Here's How Much You'll Pay Extra If Walmart Raises Their Wages

May 26th 2015

In the wake of nationwide protests over low wages and poor working conditions, Sen. Patty Murray (D-Wash.) recently corralled many of her fellow lawmakers to introduce legislation that would raise the federal minimum wage from $7.25 to $12 an hour.

"No one who works hard in a full-time job should have to live in poverty," she said in a statement arguing for the legislation. "We owe it to workers across the country to make sure our minimum wage is set to a level that works for them and their families."

However, one of the core arguments against a $12 minimum wage (or higher minimum wage in general) is that the increase in overhead will force employers to shift costs to consumers in the form of higher prices, hurting the very people who need affordable goods and services the most.

It just so happens that a 2011 study from UC-Berkeley examined this, calculating the effect of a wage hike to $12 at Walmart, the nation's largest private employer, and the results are fascinating.

  • According to researchers Ken Jacobs, Dave Graham-Squire, and Stephanie Luce, 41.4 percent of a pay increase to $12 an hour would go to workers in families with total incomes below 200 percent of the federal poverty level.
  • The researches conclude that even if Walmart were to pass 100 percent of a $12 wage increase to consumers, its average impact on a Walmart shopper would be negligible: it would raise prices only 1.1 percent.
  • This 1.1 percent increase in price works out to $0.46 per shopping trip, or $12.49 per year, for the average consumer who spends approximately $1,187 per year at Walmart.

Walmart Prices Would Go Up 1.1 percent if They Raised Their Wage to 12 dollars per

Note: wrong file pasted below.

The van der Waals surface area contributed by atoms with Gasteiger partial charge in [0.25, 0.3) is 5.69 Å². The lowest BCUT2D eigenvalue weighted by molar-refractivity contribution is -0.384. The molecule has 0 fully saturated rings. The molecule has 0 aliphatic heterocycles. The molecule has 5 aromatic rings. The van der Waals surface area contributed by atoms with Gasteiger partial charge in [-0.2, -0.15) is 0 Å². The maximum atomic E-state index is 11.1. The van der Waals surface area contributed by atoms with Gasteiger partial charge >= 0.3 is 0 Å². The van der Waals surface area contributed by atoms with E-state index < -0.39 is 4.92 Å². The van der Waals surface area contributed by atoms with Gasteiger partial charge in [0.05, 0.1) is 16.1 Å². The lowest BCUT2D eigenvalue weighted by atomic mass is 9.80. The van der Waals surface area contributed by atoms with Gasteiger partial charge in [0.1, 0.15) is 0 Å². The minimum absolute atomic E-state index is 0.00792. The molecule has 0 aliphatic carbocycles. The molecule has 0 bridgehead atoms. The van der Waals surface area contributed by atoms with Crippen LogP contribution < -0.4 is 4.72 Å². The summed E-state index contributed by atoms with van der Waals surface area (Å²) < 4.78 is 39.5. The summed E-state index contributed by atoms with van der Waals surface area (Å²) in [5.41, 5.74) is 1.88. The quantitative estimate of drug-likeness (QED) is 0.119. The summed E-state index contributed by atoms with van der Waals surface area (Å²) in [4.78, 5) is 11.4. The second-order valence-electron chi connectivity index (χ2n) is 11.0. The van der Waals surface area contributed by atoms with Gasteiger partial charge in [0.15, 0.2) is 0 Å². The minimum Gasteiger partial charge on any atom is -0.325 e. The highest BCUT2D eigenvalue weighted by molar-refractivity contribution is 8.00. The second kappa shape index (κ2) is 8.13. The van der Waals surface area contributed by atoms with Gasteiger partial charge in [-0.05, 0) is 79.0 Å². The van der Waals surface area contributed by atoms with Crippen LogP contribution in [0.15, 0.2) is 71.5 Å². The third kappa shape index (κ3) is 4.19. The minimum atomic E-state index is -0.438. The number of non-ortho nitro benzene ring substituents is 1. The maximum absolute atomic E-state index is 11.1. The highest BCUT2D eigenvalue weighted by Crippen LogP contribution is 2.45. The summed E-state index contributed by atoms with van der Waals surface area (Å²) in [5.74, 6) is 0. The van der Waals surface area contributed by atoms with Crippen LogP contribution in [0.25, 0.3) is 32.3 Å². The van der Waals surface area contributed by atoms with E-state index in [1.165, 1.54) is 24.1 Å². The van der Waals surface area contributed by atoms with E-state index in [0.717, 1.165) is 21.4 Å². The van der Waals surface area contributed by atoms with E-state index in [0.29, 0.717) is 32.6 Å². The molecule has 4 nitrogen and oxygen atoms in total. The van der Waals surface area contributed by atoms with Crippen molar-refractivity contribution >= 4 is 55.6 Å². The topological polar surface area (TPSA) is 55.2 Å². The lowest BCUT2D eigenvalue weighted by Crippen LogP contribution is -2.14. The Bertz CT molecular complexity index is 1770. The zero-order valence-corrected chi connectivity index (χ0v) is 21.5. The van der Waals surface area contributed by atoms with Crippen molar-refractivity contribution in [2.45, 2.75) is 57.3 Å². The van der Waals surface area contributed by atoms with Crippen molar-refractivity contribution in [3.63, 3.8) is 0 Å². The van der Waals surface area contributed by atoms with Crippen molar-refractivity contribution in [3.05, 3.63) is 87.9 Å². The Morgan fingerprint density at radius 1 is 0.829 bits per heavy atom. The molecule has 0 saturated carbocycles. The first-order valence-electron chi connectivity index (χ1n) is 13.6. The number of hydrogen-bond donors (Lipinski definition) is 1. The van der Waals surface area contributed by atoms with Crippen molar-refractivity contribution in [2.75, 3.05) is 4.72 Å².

As the study's authors note, this 1.1 percent increase in prices calculates only the maximum scenario as it does not account for the possibility that a wage hike could be subsumed through other means. "Part of the cost could be absorbed through accepting a lower profit margin; leveling or reducing management salaries and bonuses; and through improved labor productivity due to increased effort, lower turnover, and lower absenteeism," the researchers explain.

You are subsidizing Walmart.

According to a report from Americans for Tax Fairness, a non-profit that advocates for tax reform, American consumers subsidize Walmart to the tune of $6.2 billion per year through public assistance. This is because Walmart pays a huge share of its workforce low wages, which requires them to rely on food stamps, low income housing, and other taxpayer funded welfare programs.

Do you know what food stamps and what you can purchase with them? Here is a quick video explainer:


Slate and Marketplace released this video examining the relationship between Walmart and the food stamp system. Its analysis looked at the state of Ohio and found that approximately 15 percent of Walmart workers throughout the state use food stamps, which equates to about 40 employees per store.

A report from the Democratic staff at the U.S. House Committee on Education and the Workforce also found that "a single 300-employee Wal-Mart Supercenter in Wisconsin may cost taxpayers anywhere from $904,542 to nearly $1.75 million per year, or about $5,815 per employee."

As ATTN: wrote recently, Walmart is double-dipping into your wallet in the sense that they command about 18 percent of the food stamp market. Americans for Tax Fairness uses this figure to estimate that Walmart accounted for 13.5 billion of the $76 billion food stamp market in 2013.